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  • Writer's pictureRobin Yong

Betta Splendens Royale 皇家鬥魚

Updated: Jan 14



This is a long overdue blog entry for one of my most awarded photos - Betta Splendens Royale.

The Siamese fighting fish (Betta splendens), commonly known as the betta, is a freshwater fish native to Southeast Asia, namely Cambodia, Laos, Myanmar, Malaysia, Indonesia, Thailand, and Vietnam. It is one of 73 species of the genus Betta, but the only one eponymously called "betta", owing to its global popularity as a pet; Betta splendens are among the most popular aquarium fish in the world, due to their diverse and colorful morphology and relatively low maintenance.

Siamese fighting fish are endemic to the central plain of Thailand, where they were first domesticated at least 1,000 years ago, among the longest of any fish. Wherever they are found, Betta splendens generally inhabit shallow bodies of water with abundant vegetation, including marshes, floodplains, and paddy fields. The historic prevalence of rice farming across Southeast Asia, which provided an ideal habitat for bettas, led to their discovery and subsequent domestication by humans. They were initially bred for aggression and subject to gambling matches akin to cockfighting. Bettas became known outside Thailand through King Rama III (1788–1851), who is said to have given some to Theodore Cantor, a Danish physician, zoologist, and botanist. They first appeared in the West in the late 19th century, and within decades became popular as ornamental fish. B. splendens long history of selective breeding has produced a wide variety of coloration and finnage, earning it the moniker, "designer fish of the aquatic world".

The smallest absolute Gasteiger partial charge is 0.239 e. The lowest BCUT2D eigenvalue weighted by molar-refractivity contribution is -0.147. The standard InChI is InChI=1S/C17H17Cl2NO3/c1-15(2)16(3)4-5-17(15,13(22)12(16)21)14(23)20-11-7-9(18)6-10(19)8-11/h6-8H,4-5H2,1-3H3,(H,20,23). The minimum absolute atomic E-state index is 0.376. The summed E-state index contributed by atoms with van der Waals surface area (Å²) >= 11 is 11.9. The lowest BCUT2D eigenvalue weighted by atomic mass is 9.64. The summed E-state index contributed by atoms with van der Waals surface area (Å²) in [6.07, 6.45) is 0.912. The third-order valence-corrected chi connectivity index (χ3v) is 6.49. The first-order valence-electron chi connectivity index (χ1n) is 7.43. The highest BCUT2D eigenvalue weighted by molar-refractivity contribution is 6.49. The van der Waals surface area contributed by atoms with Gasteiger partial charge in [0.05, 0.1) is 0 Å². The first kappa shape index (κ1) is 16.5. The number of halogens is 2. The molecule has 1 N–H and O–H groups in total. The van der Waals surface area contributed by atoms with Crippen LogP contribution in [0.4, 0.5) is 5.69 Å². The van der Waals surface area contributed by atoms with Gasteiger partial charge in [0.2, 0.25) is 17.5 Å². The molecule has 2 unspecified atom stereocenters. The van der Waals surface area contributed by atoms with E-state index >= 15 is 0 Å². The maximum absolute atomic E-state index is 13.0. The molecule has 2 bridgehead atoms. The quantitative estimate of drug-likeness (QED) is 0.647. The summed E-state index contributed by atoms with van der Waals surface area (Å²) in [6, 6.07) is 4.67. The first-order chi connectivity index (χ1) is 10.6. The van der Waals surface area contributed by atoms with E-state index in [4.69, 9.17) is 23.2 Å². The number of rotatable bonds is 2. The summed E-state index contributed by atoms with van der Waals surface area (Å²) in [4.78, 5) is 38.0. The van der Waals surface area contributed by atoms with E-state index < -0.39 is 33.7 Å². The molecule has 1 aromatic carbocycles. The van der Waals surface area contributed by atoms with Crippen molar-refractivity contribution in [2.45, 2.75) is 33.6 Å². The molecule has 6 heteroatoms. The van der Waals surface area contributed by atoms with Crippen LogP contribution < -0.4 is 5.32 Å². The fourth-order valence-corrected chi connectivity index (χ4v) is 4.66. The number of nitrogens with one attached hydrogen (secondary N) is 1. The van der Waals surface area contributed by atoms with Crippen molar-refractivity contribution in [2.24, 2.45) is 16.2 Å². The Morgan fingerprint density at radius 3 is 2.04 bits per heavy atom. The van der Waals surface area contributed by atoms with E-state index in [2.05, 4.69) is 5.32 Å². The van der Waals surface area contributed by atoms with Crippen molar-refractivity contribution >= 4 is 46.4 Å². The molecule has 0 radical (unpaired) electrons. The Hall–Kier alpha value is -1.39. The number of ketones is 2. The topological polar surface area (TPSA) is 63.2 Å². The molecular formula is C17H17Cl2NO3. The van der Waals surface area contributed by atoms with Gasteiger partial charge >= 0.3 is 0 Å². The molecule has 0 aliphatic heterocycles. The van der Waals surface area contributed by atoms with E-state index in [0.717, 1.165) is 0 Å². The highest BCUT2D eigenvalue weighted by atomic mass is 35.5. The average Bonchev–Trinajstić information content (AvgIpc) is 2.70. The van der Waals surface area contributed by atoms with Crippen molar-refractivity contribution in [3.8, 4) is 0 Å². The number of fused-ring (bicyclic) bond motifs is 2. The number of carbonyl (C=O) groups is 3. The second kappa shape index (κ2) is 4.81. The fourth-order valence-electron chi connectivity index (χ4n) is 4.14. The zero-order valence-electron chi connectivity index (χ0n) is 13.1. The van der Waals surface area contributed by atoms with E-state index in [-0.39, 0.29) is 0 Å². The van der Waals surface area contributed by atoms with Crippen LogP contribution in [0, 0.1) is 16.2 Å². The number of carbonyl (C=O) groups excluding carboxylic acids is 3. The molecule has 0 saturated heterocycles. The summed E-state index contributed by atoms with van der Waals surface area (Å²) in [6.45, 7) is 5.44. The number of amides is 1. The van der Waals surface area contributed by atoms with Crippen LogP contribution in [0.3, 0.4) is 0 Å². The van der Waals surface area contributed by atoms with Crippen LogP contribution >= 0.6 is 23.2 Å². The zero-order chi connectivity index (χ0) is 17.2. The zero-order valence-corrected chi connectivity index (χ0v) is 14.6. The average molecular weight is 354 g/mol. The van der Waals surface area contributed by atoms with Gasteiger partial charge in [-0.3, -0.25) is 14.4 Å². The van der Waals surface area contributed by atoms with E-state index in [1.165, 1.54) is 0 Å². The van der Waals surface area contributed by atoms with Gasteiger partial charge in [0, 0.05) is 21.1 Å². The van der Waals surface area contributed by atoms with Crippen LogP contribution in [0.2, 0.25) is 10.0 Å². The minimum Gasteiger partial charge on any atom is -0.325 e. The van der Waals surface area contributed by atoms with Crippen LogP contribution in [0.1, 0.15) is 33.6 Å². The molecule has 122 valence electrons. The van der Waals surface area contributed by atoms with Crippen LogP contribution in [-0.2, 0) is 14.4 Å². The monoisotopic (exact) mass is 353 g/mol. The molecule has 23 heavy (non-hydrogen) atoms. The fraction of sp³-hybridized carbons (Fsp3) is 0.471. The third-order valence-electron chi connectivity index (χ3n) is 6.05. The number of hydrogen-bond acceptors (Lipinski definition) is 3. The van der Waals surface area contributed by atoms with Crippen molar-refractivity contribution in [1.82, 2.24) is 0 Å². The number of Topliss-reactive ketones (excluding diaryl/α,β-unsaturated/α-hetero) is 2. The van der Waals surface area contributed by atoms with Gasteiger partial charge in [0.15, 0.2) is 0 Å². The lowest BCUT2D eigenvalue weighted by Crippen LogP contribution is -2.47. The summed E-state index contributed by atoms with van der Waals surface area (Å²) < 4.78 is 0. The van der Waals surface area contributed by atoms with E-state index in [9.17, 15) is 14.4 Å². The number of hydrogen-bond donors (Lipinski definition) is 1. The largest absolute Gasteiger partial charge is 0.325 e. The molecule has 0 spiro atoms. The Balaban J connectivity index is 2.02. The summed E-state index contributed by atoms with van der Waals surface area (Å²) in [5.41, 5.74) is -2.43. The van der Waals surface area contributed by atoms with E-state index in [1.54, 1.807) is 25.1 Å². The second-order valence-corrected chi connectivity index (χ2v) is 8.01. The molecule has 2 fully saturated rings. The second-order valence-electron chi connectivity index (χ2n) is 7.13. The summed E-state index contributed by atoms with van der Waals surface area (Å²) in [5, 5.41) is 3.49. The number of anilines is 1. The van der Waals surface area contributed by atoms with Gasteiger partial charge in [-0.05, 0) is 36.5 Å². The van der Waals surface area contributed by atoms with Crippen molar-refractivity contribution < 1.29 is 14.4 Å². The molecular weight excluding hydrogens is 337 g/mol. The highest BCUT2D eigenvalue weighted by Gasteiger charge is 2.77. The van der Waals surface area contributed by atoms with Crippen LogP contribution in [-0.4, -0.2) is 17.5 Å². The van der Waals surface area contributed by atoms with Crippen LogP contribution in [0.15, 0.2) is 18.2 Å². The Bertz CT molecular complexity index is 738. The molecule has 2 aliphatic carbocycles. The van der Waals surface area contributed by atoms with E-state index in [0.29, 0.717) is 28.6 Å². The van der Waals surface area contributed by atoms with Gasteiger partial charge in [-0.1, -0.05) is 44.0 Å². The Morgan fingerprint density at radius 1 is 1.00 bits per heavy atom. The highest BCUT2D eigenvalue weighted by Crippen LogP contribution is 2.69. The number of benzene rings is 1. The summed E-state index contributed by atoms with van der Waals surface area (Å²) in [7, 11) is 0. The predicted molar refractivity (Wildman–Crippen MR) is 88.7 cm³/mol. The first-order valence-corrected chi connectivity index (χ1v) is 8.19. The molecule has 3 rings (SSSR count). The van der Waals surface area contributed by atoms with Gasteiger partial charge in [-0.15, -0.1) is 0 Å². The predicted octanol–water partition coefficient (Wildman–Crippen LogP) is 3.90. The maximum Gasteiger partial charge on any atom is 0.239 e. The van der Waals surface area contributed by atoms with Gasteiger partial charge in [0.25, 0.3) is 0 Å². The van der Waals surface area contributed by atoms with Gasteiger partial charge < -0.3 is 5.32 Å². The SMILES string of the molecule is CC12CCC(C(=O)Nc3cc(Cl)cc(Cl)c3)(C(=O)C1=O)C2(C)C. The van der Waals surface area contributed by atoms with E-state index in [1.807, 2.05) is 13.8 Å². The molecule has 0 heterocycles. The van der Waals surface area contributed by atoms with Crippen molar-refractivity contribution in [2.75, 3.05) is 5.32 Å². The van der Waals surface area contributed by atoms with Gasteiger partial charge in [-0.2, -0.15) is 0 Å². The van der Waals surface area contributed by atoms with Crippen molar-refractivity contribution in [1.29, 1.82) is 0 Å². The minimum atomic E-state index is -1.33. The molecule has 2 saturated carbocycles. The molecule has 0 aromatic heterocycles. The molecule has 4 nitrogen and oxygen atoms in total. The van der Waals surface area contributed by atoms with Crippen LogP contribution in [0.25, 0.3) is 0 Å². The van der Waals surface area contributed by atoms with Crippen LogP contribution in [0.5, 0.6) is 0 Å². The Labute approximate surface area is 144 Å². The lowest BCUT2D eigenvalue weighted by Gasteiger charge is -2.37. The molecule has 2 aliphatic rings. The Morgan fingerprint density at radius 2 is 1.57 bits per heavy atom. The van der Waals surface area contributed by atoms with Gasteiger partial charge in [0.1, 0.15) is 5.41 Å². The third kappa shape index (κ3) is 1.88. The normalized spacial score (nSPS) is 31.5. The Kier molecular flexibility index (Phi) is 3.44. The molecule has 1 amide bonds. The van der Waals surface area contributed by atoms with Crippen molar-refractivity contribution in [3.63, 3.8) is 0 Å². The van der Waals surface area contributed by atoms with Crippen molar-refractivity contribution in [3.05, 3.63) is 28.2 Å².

In addition to its worldwide popularity, the Siamese fighting fish is the national aquatic animal of Thailand, which remains the primary breeder and exporter of bettas for the global aquarium market. Despite their abundance as pets, B. splendens is listed as "vulnerable" by the IUCN, due to increasing pollution and habitat destruction.


Bettas are well known for being highly territorial, with males prone to attacking each other if housed in the same tank; without a means of escape, this will usually result in the death of one or both fish. Female bettas can also become territorial towards one another in confined spaces. In aquarium and pet shops, the males are usually kept individually and housed in small jam jars. (Females are less attractive and are often not commonly put on sale).

Interestingly, the problem can be overcome if you put all of them together since young - I have seen them on display at some markets in Thailand - where they keep a tank with hundreds of bettas toegther.


The photo was done by photographing each betta fish individually and then photoshopping them together.

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